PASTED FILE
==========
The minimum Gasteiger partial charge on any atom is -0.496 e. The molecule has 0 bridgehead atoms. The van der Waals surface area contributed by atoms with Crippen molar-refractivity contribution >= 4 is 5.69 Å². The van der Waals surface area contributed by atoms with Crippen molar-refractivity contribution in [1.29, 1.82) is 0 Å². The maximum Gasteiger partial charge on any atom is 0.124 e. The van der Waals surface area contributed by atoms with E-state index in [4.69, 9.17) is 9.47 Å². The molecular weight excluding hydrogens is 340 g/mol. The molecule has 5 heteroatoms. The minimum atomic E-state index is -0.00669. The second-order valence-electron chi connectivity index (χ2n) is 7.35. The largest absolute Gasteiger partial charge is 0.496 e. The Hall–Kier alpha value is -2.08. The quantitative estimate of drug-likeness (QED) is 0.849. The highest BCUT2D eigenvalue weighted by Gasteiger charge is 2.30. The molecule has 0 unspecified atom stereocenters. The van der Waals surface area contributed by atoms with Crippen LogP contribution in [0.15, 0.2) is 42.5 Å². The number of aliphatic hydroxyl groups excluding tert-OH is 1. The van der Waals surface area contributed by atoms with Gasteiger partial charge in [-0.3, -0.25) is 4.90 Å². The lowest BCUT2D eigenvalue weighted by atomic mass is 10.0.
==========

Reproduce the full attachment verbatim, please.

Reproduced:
The minimum Gasteiger partial charge on any atom is -0.496 e. The molecule has 0 bridgehead atoms. The van der Waals surface area contributed by atoms with Crippen molar-refractivity contribution >= 4 is 5.69 Å². The van der Waals surface area contributed by atoms with Crippen molar-refractivity contribution in [1.29, 1.82) is 0 Å². The maximum Gasteiger partial charge on any atom is 0.124 e. The van der Waals surface area contributed by atoms with E-state index in [4.69, 9.17) is 9.47 Å². The molecular weight excluding hydrogens is 340 g/mol. The molecule has 5 heteroatoms. The minimum atomic E-state index is -0.00669. The second-order valence-electron chi connectivity index (χ2n) is 7.35. The largest absolute Gasteiger partial charge is 0.496 e. The Hall–Kier alpha value is -2.08. The quantitative estimate of drug-likeness (QED) is 0.849. The highest BCUT2D eigenvalue weighted by Gasteiger charge is 2.30. The molecule has 0 unspecified atom stereocenters. The van der Waals surface area contributed by atoms with Crippen LogP contribution in [0.15, 0.2) is 42.5 Å². The number of aliphatic hydroxyl groups excluding tert-OH is 1. The van der Waals surface area contributed by atoms with Gasteiger partial charge in [-0.3, -0.25) is 4.90 Å². The lowest BCUT2D eigenvalue weighted by atomic mass is 10.0.